Sunday I took my new kayak out for her maiden voyage, which was a great deal of fun until the wind picked up.  It was at this point where being on an inflatable boat wasn’t such a great thing.  I paddled myself over to a beach and was resting (and waiting for the wind to die down) when another kayaker decided I needed rescuing.  It was a little silly, since I could have easily deflated my kayak and walked back to the car from where I was (perhaps 300 feet away from where I’d parked), but I hitched a ride back and had some fun kayak conversation.  I have blisters now, because I stupidly forgot my gloves,  but the freedom of moving around on the water was just amazing.  I think I’m addicted, which is unfortunate, because I’m meant to be training for a bike ride, not a paddling event.

    They do have kayak races in my neighborhood, though…so it might be worth thinking about for next year.  With a hard shell kayak!

  • cooking,  health,  house,  nature

    Season Change

    Here in NYC, it has become impossible to deny the fact that autumn is upon us. The temperatures have dropped significantly and I find myself wearing a sweater to and from work. Not yet a coat, thank goodness. I dread winter like nothing else.

    I’ve been thinking a lot about my garden. My goals for my garden this year were to raise some food and to get the roses all settled into one corner and producing. It was a miserable year for the roses in terms of flower production, but they did have a lot of stem growth. And blight, unfortunately. Food-wise, I managed to grow a lot of tomatoes and chili peppers, a few cucumbers, a handful of strawberries and keep a persistent herb garden (mint, basil, rosemary, oregano, chives). My green pepper plant was stolen by the local squirrel mafia.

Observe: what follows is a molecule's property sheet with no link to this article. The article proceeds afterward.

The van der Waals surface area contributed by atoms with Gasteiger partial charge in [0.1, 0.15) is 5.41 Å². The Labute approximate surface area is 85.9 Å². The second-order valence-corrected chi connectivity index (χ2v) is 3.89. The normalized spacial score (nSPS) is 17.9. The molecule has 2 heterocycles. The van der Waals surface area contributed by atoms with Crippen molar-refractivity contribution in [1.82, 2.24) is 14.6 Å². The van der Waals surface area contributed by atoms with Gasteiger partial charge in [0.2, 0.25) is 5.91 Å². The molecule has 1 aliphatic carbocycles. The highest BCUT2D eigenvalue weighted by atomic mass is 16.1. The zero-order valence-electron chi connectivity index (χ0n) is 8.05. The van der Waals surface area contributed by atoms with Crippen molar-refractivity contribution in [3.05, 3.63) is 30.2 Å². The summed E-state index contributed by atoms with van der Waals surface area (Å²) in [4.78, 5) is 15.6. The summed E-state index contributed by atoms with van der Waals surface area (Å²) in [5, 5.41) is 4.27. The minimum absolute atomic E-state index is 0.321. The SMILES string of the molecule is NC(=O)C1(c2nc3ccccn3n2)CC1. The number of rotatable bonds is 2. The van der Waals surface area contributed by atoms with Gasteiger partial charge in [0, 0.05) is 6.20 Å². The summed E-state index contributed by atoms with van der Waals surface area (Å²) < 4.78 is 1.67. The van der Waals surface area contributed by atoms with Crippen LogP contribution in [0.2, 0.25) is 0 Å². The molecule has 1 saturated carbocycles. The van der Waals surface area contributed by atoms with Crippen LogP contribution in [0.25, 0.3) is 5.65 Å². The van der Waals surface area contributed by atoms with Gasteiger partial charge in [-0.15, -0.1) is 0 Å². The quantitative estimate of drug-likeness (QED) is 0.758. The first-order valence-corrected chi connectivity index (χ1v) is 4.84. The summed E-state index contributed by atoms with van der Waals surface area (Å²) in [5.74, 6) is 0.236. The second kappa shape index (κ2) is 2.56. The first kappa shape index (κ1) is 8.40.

I inherited a number of flowering bushes that all flower for about a week in the springtime. My yard turns pink. They don’t do much for the rest of the year and are not what I would have planted. Still, I have some reluctance to kill a living thing just because it’s taking up valuable land. But I think I’ve gotten to the point where I’m ready to maybe try to move them into large planters so that I can have the valuable garden space for growing food. Or kill them. What happens in the garden stays in the garden.

    I have a very small amount of space and it’s in the front of the house, in a neighborhood where no one except me seems to devote land to food at all. I am sensitive to the needs of my neighbors, but I do think that I’m going to tear out the decoration and really plant food next year.

    I have a whole winter to plan – but would any experienced gardeners want to opine on what I should be doing now to make the soil as fertile as possible for next year? Would chopping up my bushes now and burying the body, as it were, be of benefit? Would the decomposition help with the soil? I could probably get down with plant murder if it would help feed me better next year.

  • new york,  ocean,  relationships

    The Season

    New York has something called The Season, which I’d never experienced before moving here. It starts on Memorial Day, lasts until Labor Day, and means that you go to the beach as much as possible. You sip teas and take things slower. You go to your timeshare on Fire Island or in the Hamptons or Montauk. You wear white and walk the streets of Manhattan slowly, languorously, browsing sales and famers’ markets.

    You smile a lot more.

    But still, I think the thing I love best about The Season in the town where I live are little things like going out to fancy restaurants and finding that everyone is still in sandals and flip flops, because you just can’t bother to put on socks for any occasion.

    I just adore this time of year.

Bitnami